PASCO, Wash. - The regular meeting of the Franklin, Washington, County commissioners disintegrated into a rally against the state’s mask mandate, with one commissioner walking out in protest.
The mandate reinstated Monday to curb the surging number of COVID-19 cases and deaths requires people to wear masks inside public buildings. The Tri-City Herald reports Franklin County Commissioner Clint Didier, along with dozens of audience members, came to the Tuesday meeting without a mask and refused to put one on.
Franklin County Prosecutor Shawn Sant explained to Didier and fellow commissioners Brad Peck and Rocky Mullen that the action could result in a lawsuit by the state and would cause the meeting to be considered "illegal." That means any actions they took at the meeting could be voided.
Didier refused to comply, prompting Peck to walk out of the session at the county courthouse to the applause and jeers of some people in the room.
In the end, Mullen said they needed to delay dealing with items on their agenda, including a hearing on a land use permit that was scheduled for the day. While he said he didn’t agree with Gov. Jay Inslee’s mandate, he also wanted to make sure that they weren’t opening up the county for legal action.
Didier had promised Monday he was going to come to the meeting without a mask, saying that he was willing to risk being charged with a gross misdemeanor and potentially removed from office.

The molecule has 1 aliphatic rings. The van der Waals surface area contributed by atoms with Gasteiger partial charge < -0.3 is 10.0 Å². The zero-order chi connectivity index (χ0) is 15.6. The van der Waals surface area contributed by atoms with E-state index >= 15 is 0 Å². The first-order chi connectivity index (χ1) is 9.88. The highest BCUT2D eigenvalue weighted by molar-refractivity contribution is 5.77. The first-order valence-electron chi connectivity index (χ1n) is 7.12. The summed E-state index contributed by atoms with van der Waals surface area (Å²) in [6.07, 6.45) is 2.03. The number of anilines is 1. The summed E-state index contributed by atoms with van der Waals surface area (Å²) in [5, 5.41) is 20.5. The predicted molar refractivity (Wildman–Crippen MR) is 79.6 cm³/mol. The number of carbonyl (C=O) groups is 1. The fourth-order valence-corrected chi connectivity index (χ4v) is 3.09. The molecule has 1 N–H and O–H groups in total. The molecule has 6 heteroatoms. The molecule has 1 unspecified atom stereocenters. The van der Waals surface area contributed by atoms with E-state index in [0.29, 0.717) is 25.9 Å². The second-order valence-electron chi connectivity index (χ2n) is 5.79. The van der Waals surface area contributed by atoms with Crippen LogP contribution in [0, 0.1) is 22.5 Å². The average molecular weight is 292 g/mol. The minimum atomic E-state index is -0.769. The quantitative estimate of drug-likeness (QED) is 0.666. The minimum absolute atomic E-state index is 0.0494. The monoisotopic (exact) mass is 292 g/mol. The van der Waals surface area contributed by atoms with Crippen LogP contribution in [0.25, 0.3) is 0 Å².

"Our founding fathers recognized that our unalienable rights were given to us by our creator, God. That which God has granted us, no man, no government, no governor and no president can take away," Didier said in a video on his Facebook page. "Therefore I’m asking all men who will stand with me."
The announcement brought a standing-room-only crowd to the commission meeting room.
"I know the Legislature supposedly gave him this authority," said, Didier, a former NFL player and unsuccessful Republican candidate for the U.S. House.
The meeting barely began before Peck challenged Didier, saying he was not going to participate in a meeting where the governor’s emergency order was being violated.
Peck pointed out the protest could invalidate any decision the commissioners made. Before he left, he pointed out that the Legislature refused to address the governor’s emergency powers during the most recent session.
"Whether you like the governor, personally I’m not a fan, it is very clear that the state Legislature, including Rep. (Brad) Klippert standing here, voted 99 percent yes, both parties, to give him that power," Peck said. "He’s exercising the power that the Legislature, of our representative republic, gave him."
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